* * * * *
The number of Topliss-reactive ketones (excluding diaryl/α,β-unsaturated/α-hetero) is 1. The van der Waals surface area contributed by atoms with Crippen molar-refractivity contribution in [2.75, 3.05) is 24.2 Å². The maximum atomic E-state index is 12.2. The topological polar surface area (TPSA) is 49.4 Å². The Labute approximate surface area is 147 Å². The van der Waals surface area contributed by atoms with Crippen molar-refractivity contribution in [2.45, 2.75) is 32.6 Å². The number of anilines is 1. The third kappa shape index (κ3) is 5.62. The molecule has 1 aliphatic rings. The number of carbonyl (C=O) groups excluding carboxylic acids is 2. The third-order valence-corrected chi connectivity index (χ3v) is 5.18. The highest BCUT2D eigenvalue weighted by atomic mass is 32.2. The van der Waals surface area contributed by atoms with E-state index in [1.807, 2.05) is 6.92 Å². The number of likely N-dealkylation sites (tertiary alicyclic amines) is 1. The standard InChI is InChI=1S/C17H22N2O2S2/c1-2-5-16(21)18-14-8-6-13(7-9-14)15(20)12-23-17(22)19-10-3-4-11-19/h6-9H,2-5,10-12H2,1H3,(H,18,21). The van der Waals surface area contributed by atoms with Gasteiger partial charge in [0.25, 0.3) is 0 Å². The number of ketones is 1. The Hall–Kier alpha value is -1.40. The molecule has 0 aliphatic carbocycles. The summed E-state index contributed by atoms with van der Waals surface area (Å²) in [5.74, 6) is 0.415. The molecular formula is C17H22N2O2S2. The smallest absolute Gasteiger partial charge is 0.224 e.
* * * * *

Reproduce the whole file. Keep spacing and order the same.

The number of Topliss-reactive ketones (excluding diaryl/α,β-unsaturated/α-hetero) is 1. The van der Waals surface area contributed by atoms with Crippen molar-refractivity contribution in [2.75, 3.05) is 24.2 Å². The maximum atomic E-state index is 12.2. The topological polar surface area (TPSA) is 49.4 Å². The Labute approximate surface area is 147 Å². The van der Waals surface area contributed by atoms with Crippen molar-refractivity contribution in [2.45, 2.75) is 32.6 Å². The number of anilines is 1. The third kappa shape index (κ3) is 5.62. The molecule has 1 aliphatic rings. The number of carbonyl (C=O) groups excluding carboxylic acids is 2. The third-order valence-corrected chi connectivity index (χ3v) is 5.18. The highest BCUT2D eigenvalue weighted by atomic mass is 32.2. The van der Waals surface area contributed by atoms with E-state index in [1.807, 2.05) is 6.92 Å². The number of likely N-dealkylation sites (tertiary alicyclic amines) is 1. The standard InChI is InChI=1S/C17H22N2O2S2/c1-2-5-16(21)18-14-8-6-13(7-9-14)15(20)12-23-17(22)19-10-3-4-11-19/h6-9H,2-5,10-12H2,1H3,(H,18,21). The van der Waals surface area contributed by atoms with Gasteiger partial charge in [0.25, 0.3) is 0 Å². The number of ketones is 1. The Hall–Kier alpha value is -1.40. The molecule has 0 aliphatic carbocycles. The summed E-state index contributed by atoms with van der Waals surface area (Å²) in [5.74, 6) is 0.415. The molecular formula is C17H22N2O2S2. The smallest absolute Gasteiger partial charge is 0.224 e.